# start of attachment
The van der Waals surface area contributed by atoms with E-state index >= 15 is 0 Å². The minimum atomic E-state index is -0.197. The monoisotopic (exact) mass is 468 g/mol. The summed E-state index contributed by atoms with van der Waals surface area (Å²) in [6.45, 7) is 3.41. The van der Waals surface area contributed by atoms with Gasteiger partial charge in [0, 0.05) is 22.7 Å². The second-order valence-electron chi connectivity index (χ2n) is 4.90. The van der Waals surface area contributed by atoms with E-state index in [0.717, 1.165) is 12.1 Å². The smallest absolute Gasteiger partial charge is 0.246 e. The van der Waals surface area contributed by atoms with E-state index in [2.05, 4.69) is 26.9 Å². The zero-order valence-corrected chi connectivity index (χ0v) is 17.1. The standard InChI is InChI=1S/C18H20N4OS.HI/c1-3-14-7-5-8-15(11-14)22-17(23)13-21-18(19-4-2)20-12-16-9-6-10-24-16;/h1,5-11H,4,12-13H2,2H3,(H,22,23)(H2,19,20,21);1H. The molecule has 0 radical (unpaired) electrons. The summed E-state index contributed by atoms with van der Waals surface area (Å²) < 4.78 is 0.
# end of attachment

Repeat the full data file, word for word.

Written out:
The van der Waals surface area contributed by atoms with E-state index >= 15 is 0 Å². The minimum atomic E-state index is -0.197. The monoisotopic (exact) mass is 468 g/mol. The summed E-state index contributed by atoms with van der Waals surface area (Å²) in [6.45, 7) is 3.41. The van der Waals surface area contributed by atoms with Gasteiger partial charge in [0, 0.05) is 22.7 Å². The second-order valence-electron chi connectivity index (χ2n) is 4.90. The van der Waals surface area contributed by atoms with E-state index in [0.717, 1.165) is 12.1 Å². The smallest absolute Gasteiger partial charge is 0.246 e. The van der Waals surface area contributed by atoms with E-state index in [2.05, 4.69) is 26.9 Å². The zero-order valence-corrected chi connectivity index (χ0v) is 17.1. The standard InChI is InChI=1S/C18H20N4OS.HI/c1-3-14-7-5-8-15(11-14)22-17(23)13-21-18(19-4-2)20-12-16-9-6-10-24-16;/h1,5-11H,4,12-13H2,2H3,(H,22,23)(H2,19,20,21);1H. The molecule has 0 radical (unpaired) electrons. The summed E-state index contributed by atoms with van der Waals surface area (Å²) < 4.78 is 0.